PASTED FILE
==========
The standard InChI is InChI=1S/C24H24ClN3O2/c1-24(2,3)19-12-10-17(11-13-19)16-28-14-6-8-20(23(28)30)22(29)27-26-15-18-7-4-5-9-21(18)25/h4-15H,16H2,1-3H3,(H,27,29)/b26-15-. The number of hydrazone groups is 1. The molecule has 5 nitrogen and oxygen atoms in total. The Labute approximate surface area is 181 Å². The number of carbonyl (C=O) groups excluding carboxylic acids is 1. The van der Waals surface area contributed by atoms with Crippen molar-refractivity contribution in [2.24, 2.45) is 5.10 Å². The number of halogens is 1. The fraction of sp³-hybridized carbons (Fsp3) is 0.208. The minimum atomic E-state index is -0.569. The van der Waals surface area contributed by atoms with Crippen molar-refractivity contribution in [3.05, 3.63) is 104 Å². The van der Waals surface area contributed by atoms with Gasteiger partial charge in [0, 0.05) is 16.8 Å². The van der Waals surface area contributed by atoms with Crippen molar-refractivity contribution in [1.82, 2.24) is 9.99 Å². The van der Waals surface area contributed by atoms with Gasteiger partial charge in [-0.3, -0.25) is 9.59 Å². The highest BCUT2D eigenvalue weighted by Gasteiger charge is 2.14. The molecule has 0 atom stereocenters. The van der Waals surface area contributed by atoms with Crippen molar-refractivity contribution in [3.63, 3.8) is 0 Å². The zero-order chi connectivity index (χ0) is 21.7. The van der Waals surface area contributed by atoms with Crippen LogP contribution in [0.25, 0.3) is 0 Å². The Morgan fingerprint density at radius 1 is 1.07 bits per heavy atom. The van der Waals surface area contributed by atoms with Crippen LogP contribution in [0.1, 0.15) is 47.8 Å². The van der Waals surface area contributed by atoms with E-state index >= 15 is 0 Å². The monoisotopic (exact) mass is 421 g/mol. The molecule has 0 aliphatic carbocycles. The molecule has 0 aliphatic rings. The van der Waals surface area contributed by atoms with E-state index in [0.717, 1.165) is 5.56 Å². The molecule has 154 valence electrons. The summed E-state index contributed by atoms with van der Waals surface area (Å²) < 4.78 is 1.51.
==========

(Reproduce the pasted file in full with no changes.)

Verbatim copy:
The standard InChI is InChI=1S/C24H24ClN3O2/c1-24(2,3)19-12-10-17(11-13-19)16-28-14-6-8-20(23(28)30)22(29)27-26-15-18-7-4-5-9-21(18)25/h4-15H,16H2,1-3H3,(H,27,29)/b26-15-. The number of hydrazone groups is 1. The molecule has 5 nitrogen and oxygen atoms in total. The Labute approximate surface area is 181 Å². The number of carbonyl (C=O) groups excluding carboxylic acids is 1. The van der Waals surface area contributed by atoms with Crippen molar-refractivity contribution in [2.24, 2.45) is 5.10 Å². The number of halogens is 1. The fraction of sp³-hybridized carbons (Fsp3) is 0.208. The minimum atomic E-state index is -0.569. The van der Waals surface area contributed by atoms with Crippen molar-refractivity contribution in [3.05, 3.63) is 104 Å². The van der Waals surface area contributed by atoms with Gasteiger partial charge in [0, 0.05) is 16.8 Å². The van der Waals surface area contributed by atoms with Crippen molar-refractivity contribution in [1.82, 2.24) is 9.99 Å². The van der Waals surface area contributed by atoms with Gasteiger partial charge in [-0.3, -0.25) is 9.59 Å². The highest BCUT2D eigenvalue weighted by Gasteiger charge is 2.14. The molecule has 0 atom stereocenters. The van der Waals surface area contributed by atoms with Crippen molar-refractivity contribution in [3.63, 3.8) is 0 Å². The zero-order chi connectivity index (χ0) is 21.7. The van der Waals surface area contributed by atoms with Crippen LogP contribution in [0.25, 0.3) is 0 Å². The Morgan fingerprint density at radius 1 is 1.07 bits per heavy atom. The van der Waals surface area contributed by atoms with Crippen LogP contribution in [0.1, 0.15) is 47.8 Å². The van der Waals surface area contributed by atoms with E-state index >= 15 is 0 Å². The monoisotopic (exact) mass is 421 g/mol. The molecule has 0 aliphatic carbocycles. The molecule has 0 aliphatic rings. The van der Waals surface area contributed by atoms with E-state index in [0.717, 1.165) is 5.56 Å². The molecule has 154 valence electrons. The summed E-state index contributed by atoms with van der Waals surface area (Å²) < 4.78 is 1.51.